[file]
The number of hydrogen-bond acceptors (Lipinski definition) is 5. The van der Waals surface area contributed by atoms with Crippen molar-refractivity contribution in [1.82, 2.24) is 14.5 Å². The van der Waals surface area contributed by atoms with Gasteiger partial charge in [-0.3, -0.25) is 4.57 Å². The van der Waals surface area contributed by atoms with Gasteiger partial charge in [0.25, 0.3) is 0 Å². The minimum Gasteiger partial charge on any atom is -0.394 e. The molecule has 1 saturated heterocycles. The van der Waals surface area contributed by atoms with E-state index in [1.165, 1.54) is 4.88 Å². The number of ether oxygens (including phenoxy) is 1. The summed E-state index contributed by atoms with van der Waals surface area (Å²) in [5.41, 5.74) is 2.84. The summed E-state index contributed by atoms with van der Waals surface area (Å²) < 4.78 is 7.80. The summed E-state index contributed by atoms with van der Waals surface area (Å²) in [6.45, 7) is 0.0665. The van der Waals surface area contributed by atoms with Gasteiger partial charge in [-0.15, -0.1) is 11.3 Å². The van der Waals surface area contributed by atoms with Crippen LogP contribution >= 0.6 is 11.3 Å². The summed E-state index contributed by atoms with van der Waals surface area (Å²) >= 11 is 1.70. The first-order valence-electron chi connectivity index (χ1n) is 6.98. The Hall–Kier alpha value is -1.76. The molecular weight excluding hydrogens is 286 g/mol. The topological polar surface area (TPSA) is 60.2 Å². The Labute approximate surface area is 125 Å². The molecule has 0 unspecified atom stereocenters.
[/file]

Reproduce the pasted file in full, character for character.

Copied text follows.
The number of hydrogen-bond acceptors (Lipinski definition) is 5. The van der Waals surface area contributed by atoms with Crippen molar-refractivity contribution in [1.82, 2.24) is 14.5 Å². The van der Waals surface area contributed by atoms with Gasteiger partial charge in [-0.3, -0.25) is 4.57 Å². The van der Waals surface area contributed by atoms with Gasteiger partial charge in [0.25, 0.3) is 0 Å². The minimum Gasteiger partial charge on any atom is -0.394 e. The molecule has 1 saturated heterocycles. The van der Waals surface area contributed by atoms with E-state index in [1.165, 1.54) is 4.88 Å². The number of ether oxygens (including phenoxy) is 1. The summed E-state index contributed by atoms with van der Waals surface area (Å²) in [5.41, 5.74) is 2.84. The summed E-state index contributed by atoms with van der Waals surface area (Å²) < 4.78 is 7.80. The summed E-state index contributed by atoms with van der Waals surface area (Å²) in [6.45, 7) is 0.0665. The van der Waals surface area contributed by atoms with Gasteiger partial charge in [-0.15, -0.1) is 11.3 Å². The van der Waals surface area contributed by atoms with Crippen LogP contribution >= 0.6 is 11.3 Å². The summed E-state index contributed by atoms with van der Waals surface area (Å²) >= 11 is 1.70. The first-order valence-electron chi connectivity index (χ1n) is 6.98. The Hall–Kier alpha value is -1.76. The molecular weight excluding hydrogens is 286 g/mol. The topological polar surface area (TPSA) is 60.2 Å². The Labute approximate surface area is 125 Å². The molecule has 0 unspecified atom stereocenters.